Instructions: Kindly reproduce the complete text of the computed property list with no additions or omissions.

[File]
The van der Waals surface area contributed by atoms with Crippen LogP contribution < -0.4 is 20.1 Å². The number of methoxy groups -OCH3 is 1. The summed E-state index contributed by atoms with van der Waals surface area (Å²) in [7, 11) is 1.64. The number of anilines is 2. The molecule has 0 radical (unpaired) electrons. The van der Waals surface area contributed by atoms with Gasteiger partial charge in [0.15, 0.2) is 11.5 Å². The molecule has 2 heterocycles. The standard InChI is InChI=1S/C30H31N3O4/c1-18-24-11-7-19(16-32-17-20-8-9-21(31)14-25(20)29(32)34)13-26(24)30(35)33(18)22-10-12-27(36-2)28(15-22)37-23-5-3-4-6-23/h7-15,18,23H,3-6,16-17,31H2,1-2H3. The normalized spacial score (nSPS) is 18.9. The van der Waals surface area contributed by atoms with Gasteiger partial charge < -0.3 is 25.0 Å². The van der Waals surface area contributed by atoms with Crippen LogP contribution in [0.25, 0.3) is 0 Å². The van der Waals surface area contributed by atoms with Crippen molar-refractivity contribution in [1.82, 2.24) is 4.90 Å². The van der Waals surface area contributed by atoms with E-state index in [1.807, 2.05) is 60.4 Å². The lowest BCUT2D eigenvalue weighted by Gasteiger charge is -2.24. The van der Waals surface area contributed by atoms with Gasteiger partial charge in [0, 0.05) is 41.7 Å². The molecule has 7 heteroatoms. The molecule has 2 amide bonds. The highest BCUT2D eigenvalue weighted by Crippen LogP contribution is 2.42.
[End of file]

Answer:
The van der Waals surface area contributed by atoms with Crippen LogP contribution < -0.4 is 20.1 Å². The number of methoxy groups -OCH3 is 1. The summed E-state index contributed by atoms with van der Waals surface area (Å²) in [7, 11) is 1.64. The number of anilines is 2. The molecule has 0 radical (unpaired) electrons. The van der Waals surface area contributed by atoms with Gasteiger partial charge in [0.15, 0.2) is 11.5 Å². The molecule has 2 heterocycles. The standard InChI is InChI=1S/C30H31N3O4/c1-18-24-11-7-19(16-32-17-20-8-9-21(31)14-25(20)29(32)34)13-26(24)30(35)33(18)22-10-12-27(36-2)28(15-22)37-23-5-3-4-6-23/h7-15,18,23H,3-6,16-17,31H2,1-2H3. The normalized spacial score (nSPS) is 18.9. The van der Waals surface area contributed by atoms with Gasteiger partial charge < -0.3 is 25.0 Å². The van der Waals surface area contributed by atoms with Crippen LogP contribution in [0.25, 0.3) is 0 Å². The van der Waals surface area contributed by atoms with Crippen molar-refractivity contribution in [1.82, 2.24) is 4.90 Å². The van der Waals surface area contributed by atoms with E-state index in [1.807, 2.05) is 60.4 Å². The lowest BCUT2D eigenvalue weighted by Gasteiger charge is -2.24. The van der Waals surface area contributed by atoms with Gasteiger partial charge in [0, 0.05) is 41.7 Å². The molecule has 7 heteroatoms. The molecule has 2 amide bonds. The highest BCUT2D eigenvalue weighted by Crippen LogP contribution is 2.42.